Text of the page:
A councillor has a conflict of interest if their decisions are, or may be seen to be, influenced by their personal interests.
A conflict of interest exists when a reasonable member of the public with the proper information would think that the conflict is unacceptable and might inappropriately influence a local government's decision or action or lead to a decision that is not in the public interest (Local Government Act 2009, section 173; City of Brisbane Act, section 175).
Councillor must declare conflict of interest
You must tell the local government of your interest if you have a real or perceived conflict of interest in a matter before the local government (for example, to a personal or family relationship or because of an election gift).
You must then decide on the most appropriate action to take, depending on the level and type of your interest and your capacity for placing the public interest ahead of your own.
For example, if you:
- believe that you have a perceived conflict of interest in a matter before the local government but know that you, or people close to you, will not receive any personal benefit from the matter and that you are able to deal with the matter in the public interest, you may stay in the meeting and vote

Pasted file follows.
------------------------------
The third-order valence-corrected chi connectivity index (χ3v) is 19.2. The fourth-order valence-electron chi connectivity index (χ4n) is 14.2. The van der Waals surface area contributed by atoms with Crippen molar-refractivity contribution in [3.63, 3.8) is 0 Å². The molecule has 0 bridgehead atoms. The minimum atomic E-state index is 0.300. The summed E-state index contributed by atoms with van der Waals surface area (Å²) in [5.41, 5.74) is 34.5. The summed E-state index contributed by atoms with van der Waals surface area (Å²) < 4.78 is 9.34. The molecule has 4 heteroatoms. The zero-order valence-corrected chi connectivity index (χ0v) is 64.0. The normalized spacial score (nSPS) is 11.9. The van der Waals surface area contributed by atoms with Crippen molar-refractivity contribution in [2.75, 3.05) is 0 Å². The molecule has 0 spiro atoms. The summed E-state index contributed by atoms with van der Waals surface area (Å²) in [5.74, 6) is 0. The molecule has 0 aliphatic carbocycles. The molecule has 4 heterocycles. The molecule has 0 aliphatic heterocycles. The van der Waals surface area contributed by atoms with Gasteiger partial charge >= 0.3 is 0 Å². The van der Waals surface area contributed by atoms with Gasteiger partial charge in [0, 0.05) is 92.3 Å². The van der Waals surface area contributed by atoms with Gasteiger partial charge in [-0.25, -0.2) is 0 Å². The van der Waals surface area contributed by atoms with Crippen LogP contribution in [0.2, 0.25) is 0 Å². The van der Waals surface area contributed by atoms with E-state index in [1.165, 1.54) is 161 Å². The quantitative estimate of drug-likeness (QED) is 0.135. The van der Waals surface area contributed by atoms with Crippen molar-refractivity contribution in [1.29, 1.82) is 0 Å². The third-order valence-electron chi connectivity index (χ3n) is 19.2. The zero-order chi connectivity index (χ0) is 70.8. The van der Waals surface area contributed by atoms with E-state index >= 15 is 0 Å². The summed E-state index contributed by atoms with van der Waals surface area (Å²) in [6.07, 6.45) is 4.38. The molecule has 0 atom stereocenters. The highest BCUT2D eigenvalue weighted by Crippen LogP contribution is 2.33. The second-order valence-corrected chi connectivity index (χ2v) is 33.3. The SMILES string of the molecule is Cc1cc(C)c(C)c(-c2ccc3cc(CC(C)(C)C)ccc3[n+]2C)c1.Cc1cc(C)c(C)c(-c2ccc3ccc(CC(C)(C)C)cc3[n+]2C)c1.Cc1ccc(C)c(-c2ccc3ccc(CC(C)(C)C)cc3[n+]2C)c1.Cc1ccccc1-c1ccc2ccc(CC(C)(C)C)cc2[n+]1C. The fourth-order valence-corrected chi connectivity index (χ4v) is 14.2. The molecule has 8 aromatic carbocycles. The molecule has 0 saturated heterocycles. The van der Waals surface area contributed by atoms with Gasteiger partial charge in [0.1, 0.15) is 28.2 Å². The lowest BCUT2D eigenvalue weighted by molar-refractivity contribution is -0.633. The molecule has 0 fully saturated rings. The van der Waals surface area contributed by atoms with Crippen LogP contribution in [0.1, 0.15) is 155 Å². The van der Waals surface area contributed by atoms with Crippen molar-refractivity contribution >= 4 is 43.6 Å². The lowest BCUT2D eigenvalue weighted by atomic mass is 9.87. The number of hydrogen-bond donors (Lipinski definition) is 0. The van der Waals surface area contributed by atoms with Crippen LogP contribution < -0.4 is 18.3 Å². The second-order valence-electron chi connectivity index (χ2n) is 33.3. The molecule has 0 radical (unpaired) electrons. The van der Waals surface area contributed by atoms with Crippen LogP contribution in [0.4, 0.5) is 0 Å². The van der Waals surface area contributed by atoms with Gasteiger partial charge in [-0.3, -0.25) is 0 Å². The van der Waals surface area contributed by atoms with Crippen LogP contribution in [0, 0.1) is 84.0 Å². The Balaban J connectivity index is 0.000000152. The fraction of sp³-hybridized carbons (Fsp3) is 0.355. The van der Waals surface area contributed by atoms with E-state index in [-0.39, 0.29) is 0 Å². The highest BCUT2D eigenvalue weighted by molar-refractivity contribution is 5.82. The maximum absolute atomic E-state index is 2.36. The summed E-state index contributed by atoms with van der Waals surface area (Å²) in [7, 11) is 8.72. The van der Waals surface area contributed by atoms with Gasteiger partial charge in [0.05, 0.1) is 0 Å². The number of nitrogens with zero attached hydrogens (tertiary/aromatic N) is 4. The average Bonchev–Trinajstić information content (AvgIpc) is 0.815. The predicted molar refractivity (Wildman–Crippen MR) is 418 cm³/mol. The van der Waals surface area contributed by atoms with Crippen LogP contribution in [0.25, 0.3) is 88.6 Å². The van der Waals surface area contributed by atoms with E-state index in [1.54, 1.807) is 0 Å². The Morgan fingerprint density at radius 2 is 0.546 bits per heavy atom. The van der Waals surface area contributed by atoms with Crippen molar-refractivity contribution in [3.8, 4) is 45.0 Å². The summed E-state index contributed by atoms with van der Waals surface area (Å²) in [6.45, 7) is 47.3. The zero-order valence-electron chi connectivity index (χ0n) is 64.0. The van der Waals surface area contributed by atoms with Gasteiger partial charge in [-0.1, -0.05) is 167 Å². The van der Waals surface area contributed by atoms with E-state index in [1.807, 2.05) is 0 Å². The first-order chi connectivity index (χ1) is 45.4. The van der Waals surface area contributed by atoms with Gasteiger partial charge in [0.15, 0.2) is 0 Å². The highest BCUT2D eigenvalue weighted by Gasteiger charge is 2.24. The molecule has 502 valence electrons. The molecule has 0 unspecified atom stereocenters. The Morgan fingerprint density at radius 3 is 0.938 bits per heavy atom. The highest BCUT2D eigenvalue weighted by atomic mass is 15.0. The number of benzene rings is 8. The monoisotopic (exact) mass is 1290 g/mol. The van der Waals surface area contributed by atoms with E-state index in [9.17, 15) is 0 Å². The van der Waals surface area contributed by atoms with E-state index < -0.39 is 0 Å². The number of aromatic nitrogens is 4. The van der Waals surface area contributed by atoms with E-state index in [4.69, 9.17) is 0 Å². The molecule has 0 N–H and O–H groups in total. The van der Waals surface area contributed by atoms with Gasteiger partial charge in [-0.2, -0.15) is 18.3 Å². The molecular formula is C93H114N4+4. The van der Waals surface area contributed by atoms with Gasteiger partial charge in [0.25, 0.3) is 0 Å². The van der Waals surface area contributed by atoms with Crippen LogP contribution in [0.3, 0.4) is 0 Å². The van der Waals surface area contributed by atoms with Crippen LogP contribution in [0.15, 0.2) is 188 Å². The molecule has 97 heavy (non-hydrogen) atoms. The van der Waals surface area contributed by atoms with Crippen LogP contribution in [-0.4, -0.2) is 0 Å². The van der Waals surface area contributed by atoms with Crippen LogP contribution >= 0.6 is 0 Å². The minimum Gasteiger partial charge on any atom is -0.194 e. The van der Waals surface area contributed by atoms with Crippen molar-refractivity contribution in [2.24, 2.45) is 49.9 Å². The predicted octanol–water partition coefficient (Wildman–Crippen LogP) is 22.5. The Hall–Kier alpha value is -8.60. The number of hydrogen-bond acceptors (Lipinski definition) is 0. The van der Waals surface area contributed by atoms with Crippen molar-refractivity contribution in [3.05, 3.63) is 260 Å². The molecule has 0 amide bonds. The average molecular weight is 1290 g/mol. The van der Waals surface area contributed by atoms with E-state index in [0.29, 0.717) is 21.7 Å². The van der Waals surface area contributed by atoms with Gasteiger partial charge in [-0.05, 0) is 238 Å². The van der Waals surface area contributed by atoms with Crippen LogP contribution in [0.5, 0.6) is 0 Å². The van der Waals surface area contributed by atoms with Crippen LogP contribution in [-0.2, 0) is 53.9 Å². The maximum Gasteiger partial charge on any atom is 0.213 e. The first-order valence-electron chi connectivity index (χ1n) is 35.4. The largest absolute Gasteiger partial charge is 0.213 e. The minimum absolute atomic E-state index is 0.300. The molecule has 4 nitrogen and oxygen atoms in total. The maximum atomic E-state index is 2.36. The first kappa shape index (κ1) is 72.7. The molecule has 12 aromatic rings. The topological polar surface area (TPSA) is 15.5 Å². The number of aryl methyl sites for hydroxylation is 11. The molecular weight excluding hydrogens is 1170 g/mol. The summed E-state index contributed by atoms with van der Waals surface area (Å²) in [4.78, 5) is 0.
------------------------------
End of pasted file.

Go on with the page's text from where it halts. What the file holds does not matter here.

- or persons close to you stand to gain a personal benefit from a matter before the local government, you should consider absenting yourself from the debate and/or abstaining from voting on that item of the meeting so that the community can be confident any decision is not going to benefit you over the community.
The appearance of a conflict of interest can be as serious as an actual conflict because it undermines public confidence in the local government.
The legislation does provide some exceptions. A councillor does not have a conflict of interest if the:
- local government is considering an 'ordinary business matter' (such as setting rates and charges or adopting the council budget)
- councillor's interest is no greater than that of other persons in the local government area
or merely because he or she:
- is a member of, or has a personal connection with, a community group, club, school, church or political party. However if the councillor is an office holder in any of these, they must declare a conflict of interest
- attends or addresses a community group, sporting club or organisation in their capacity as a councillor.
Failure to declare a conflict of interest
If you fail to declare or appropriately deal with a conflict of interest you may be guilty of misconduct.